Tonight was no different here down in H-Town. I didnt leave the house until around 6:15 and at least according to my phone app it was only 93 with 57% humidity. Fun huh?
I wait until much later as when I have 6 miles on the schedule at least I know a route I can take that when I run on one side of the road, for 95% of the route I am hidden from the sun by shade.
I know that everyone has their little tricks of the trade for dealing with heat when running and then there are those that throw caution to the wind, and in my opinion, take risks out there.
There isnt a day that goes by that throughout the day, I can look out the windows from where I work, right across from Buffalo Bayou (a very popular place for runners) that I see people running in the middle of the day when the temps and feels like are dangerously high. I see them running with no hydration that I can see. And while there are a few fountains around the either 3 or 5 mile route, its not sufficient in my opinion.
I have been running in this mess for my entire running 'career' (for lack of a better word) and I worked full time (and now part time) in a specialty running store, have attended countless sessions on running and racing in the heat etc., so since a few have asked and even on other blogs where it seems to be a common question I thought I would give my 2 cents on how to deal. Or at least what works for me.
- Run in the coolest parts of the day. If you can, under the cover of darkness or at least on a route where it provides at least shade for part of the route. If life prevents you from doing this (other obligations) then either postpone the run to another day, run on a treadmill or shorten the distance. I have done this myself, and in the Summer months here, I do at least 2 days a week on a treadmill. Its been proven that progressive days of intense exercise in intense heat builds up and can cause problems over time without you realizing it. I run either early before work (rarely though because I like to sleep and not be rushed in the mornings before work), or I wait till much later in the evening.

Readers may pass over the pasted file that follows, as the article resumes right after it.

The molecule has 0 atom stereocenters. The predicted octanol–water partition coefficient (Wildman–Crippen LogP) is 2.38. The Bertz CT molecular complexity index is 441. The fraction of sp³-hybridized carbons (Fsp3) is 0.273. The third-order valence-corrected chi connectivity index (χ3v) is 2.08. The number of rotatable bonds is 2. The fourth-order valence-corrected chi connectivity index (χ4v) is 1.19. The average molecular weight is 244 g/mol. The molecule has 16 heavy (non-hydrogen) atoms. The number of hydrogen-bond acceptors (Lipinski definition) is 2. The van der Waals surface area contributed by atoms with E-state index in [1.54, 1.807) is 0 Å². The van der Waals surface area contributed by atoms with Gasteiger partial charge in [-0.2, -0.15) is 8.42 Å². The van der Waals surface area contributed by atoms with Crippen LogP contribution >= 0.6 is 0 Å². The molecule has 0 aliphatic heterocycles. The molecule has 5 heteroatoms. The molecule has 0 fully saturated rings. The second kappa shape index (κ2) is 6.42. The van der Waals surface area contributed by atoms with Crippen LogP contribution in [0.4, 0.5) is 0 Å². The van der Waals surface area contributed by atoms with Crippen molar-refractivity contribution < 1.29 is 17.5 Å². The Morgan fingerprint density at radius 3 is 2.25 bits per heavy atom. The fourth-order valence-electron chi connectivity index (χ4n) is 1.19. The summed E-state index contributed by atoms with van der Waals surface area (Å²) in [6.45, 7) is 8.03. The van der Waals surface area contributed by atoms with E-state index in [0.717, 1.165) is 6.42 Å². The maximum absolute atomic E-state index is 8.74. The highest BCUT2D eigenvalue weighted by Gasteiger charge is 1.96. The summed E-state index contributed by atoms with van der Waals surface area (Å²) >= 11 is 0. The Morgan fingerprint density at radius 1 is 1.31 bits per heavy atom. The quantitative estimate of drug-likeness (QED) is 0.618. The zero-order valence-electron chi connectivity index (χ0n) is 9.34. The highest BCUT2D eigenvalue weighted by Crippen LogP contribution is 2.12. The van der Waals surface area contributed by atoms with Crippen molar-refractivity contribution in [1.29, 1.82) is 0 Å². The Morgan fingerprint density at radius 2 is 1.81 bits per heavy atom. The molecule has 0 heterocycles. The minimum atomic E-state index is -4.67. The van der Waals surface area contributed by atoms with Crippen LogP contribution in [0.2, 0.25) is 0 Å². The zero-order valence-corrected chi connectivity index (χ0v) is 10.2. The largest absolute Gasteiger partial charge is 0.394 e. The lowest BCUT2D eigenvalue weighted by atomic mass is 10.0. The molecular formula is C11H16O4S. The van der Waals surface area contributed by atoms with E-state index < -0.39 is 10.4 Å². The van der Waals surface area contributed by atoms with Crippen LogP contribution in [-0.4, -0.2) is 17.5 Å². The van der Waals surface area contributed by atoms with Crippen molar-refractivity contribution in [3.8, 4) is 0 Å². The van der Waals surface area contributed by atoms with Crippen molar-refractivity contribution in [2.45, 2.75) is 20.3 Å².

- Carry hydration. It sucks and I hate it. I know that there are those that have always and have no issue with it, but it drives me bonkers. But I do it for anything over 3 miles. Thankfully I dont have to do this on my long runs as my running group provides water/gatorade stops every 2 miles on Saturdays. One of the tricks that I do is I actually freeze whatever fluid I am going to take in the handheld. Here it melts very quickly so there isnt a need to worry that it will stay solid. I carry a 10 oz bottle. If you carry a bigger one, and you dont live in such a hot climate as I do, then freeze half and before you leave, fill it up the rest of the way. Also I would say, dont take big swigs. Small swigs work better and enter into the body more evenly. If you take big swigs, it goes directly to your tummy and just sits there and swishes around making it uncomfortable.
- Wear identification. I wear my Road ID whenever I run alone, but sometimes I just blow it off. However when its dangerous conditions out, I always always ALWAYS wear it. If something happens like heat exhaustion or you pass out from the heat, or even get disoriented, at least there is information for someone to know who you are, where you live and an emergency contact.